The Byrne Report: Looking into Blum’s Connections to UC Construction

By Peter Byrne
Friday March 09, 2007

I have reported elsewhere on the history of U. S. Sen. Dianne Feinstein’s 2001-2005 conflict of interest due to her husband Richard C. Blum’s former stake in two war contractors, URS and Perini corporations. Unfortunately, the senator is not the only one in her family with an ethics problem. In March 2002, Gov. Gray Davis appointed Blum to a 12-year term as a regent of the University of California. For the next three years, both URS and Perini benefited from construction contracts awarded by the regents. -more-

Column: Undercurrents: Some Thoughts on Race Now That Black History Month is Over

By J. Douglas Allen-Taylor
Friday March 09, 2007

Interesting, isn’t it, how much of the country continues to react to the complications surrounding the issue of race like the little boy who finds himself amazed, after multiple trips to the zoo, that the zebra continue to have stripes. The zebras have always had stripes, since they have been zebras, and the stripes have been there on the zebras each of the times the boy comes to visit. But each time, upon viewing the phenomenon, the little boy’s mouth drops in amazement, his eyes open wide, and he stands on tiptoe and leans over the railing to get a better look at this wonderful curiousity which has never been pointed out to him before, except for all of the many other times it was pointed out in the visits prior to this. -more-

Just What Is a Bungalow?

By Jane Powell
Friday March 09, 2007

It really annoys me when I see a real estate listing with a picture of a bungalow which announces something like “fabulous Victorian”—you would think there are enough bungalows around here that agents would get a clue, but apparently not. So herewith I shall answer the question “What is a Bungalow?” -more-

‘So How’s the Market?’

By Arlene Baxter
Friday March 09, 2007

Lately I have been known to make outbursts over my Sunday morning cup of tea. It’s usually because I’m reading an article in a local paper purporting to give an update of our real estate market. Some of the articles come from wire services and describe a totally irrelevant national picture. Other times the article is describing the “local market,” but what they’re really discussing is the entire East Bay, from Hayward through Hercules. -more-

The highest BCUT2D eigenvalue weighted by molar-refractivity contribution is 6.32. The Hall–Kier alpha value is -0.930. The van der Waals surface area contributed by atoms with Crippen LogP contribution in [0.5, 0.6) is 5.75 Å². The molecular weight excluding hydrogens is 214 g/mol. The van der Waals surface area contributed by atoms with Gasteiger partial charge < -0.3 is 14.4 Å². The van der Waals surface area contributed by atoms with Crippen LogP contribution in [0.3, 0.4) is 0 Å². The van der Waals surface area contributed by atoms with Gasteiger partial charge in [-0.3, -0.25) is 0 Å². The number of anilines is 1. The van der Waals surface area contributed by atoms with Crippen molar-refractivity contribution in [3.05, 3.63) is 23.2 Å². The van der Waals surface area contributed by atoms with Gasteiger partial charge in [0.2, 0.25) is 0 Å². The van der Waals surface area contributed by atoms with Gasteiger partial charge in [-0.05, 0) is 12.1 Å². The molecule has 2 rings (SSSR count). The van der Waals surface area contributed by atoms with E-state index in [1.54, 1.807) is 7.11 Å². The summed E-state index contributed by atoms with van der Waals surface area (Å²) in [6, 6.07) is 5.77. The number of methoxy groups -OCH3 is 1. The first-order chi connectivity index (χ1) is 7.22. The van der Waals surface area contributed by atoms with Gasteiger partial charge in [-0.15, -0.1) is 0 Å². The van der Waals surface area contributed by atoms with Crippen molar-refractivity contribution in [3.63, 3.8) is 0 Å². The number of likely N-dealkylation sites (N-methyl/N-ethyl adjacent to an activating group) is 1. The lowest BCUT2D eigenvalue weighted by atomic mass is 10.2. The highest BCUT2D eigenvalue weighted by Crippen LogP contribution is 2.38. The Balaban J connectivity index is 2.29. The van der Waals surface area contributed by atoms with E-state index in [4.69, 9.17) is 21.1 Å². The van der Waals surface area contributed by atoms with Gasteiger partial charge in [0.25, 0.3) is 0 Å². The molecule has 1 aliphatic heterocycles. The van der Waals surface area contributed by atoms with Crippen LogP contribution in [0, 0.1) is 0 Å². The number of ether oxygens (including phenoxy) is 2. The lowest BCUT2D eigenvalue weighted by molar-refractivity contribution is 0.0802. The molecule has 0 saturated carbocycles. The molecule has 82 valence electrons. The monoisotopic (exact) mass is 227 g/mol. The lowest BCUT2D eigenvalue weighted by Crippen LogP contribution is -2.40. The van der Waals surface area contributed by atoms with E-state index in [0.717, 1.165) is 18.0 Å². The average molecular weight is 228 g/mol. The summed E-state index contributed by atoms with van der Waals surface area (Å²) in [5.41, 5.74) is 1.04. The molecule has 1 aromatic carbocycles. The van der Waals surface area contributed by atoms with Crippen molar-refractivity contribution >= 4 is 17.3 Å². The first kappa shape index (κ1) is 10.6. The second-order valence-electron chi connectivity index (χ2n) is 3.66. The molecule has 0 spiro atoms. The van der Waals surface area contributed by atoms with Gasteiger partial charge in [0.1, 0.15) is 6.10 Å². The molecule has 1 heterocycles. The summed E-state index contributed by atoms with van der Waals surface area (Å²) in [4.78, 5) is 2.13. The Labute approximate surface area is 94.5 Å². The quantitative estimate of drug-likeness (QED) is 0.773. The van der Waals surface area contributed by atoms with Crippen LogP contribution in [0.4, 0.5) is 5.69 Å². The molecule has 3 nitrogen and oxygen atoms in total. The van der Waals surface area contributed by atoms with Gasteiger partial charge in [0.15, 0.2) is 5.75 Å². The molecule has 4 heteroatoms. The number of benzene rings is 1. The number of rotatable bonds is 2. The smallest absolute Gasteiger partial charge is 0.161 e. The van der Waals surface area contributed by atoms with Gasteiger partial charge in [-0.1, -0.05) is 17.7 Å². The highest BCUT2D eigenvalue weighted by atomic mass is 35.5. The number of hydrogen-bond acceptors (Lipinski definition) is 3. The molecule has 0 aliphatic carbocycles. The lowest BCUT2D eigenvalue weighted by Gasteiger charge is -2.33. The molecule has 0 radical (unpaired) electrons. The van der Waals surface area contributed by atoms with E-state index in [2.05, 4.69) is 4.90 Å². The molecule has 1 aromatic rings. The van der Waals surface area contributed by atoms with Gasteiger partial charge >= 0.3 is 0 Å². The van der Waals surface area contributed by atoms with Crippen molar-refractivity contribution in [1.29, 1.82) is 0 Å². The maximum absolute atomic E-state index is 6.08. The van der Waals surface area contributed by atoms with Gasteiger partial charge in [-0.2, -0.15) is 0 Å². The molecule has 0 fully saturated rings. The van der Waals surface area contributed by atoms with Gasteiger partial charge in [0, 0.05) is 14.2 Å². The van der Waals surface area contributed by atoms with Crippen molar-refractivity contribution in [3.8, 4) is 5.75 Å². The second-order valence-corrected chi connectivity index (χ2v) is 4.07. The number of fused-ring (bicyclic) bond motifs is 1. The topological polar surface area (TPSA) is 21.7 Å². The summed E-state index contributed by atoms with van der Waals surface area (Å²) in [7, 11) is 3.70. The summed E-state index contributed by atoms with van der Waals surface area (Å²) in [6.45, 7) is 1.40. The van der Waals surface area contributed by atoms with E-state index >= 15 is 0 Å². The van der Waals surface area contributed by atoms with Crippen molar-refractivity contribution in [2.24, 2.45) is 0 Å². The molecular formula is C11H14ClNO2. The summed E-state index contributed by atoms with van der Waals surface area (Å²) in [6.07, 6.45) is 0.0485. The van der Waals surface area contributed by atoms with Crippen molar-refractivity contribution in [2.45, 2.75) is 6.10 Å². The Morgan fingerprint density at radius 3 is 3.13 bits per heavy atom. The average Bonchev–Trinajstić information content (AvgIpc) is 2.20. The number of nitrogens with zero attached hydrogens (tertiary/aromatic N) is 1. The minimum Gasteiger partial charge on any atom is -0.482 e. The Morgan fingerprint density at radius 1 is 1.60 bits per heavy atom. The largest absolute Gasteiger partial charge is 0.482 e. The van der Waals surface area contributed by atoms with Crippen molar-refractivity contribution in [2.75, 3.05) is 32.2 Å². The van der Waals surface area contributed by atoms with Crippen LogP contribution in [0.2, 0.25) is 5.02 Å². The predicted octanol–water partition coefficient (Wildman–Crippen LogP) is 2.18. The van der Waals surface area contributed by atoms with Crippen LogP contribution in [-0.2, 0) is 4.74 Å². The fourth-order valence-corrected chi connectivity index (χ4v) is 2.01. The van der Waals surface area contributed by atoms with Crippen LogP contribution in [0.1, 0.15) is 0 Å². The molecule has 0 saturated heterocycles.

About the House: On the Matter of Open Floor Plans and Remodels

By Matt Cantor
Friday March 09, 2007

Okay Matt, I have been thinking about this for a while. There is a design feature I’ve noticed while looking at open houses these past years. -more-

Connecting with Nature at the Lindsay Wildlife Museum

By Marta Yamamoto, Special to the Planet
Friday March 09, 2007

Are you ready to make personal contact with your wild neighbors? Ready to go eye-to-eye with the swiveling head of a great horned owl, outstare a magnificent Bald Eagle, chuckle at an opossum burrowed head-deep into a cereal box, count the leaves being pulled out of a Trader Joe’s Indian Fare carton by a California ground squirrel? -more-

Column: The Public Eye: Ten Maxims for a Liberal Foreign Policy

By Bob Burnett
Tuesday March 06, 2007

The catastrophic occupation of Iraq is evidence of far more than the incompetence of the Bush administration; it is proof that the conservative worldview is fatally flawed. As the forty-third presidency staggers to an ignominious finale, liberals must prepare not only to govern America, but also to proclaim a new vision. Liberal foreign policy should be based upon 10 elemental concepts: -more-

Column: Wired for Life

By Susan Parker
Tuesday March 06, 2007

At a dinner party last week I announced to everyone at the table that I needed a job. Soon. Very soon. My guests nodded in approval. They had professional careers. A few were mothers who worked part-time. One was a doctor, another a nurse. At the table were several writers, a scientist, and a union member. I was the oldest person in the room, and the most minimally employed. -more-

Wild Neighbors: Coots, Hawks and Gulls: A Day in the Food Chain

By Joe Eaton
Tuesday March 06, 2007

I’ve been birding in California long enough that new species are hard to come by. Every couple of years, something exotic may blow in from Siberia, but I’ve met just about all the natives and regular visitors. There are still surprises, though. Familiar birds—birds you think you know reasonably well—keep doing unexpected things. -more-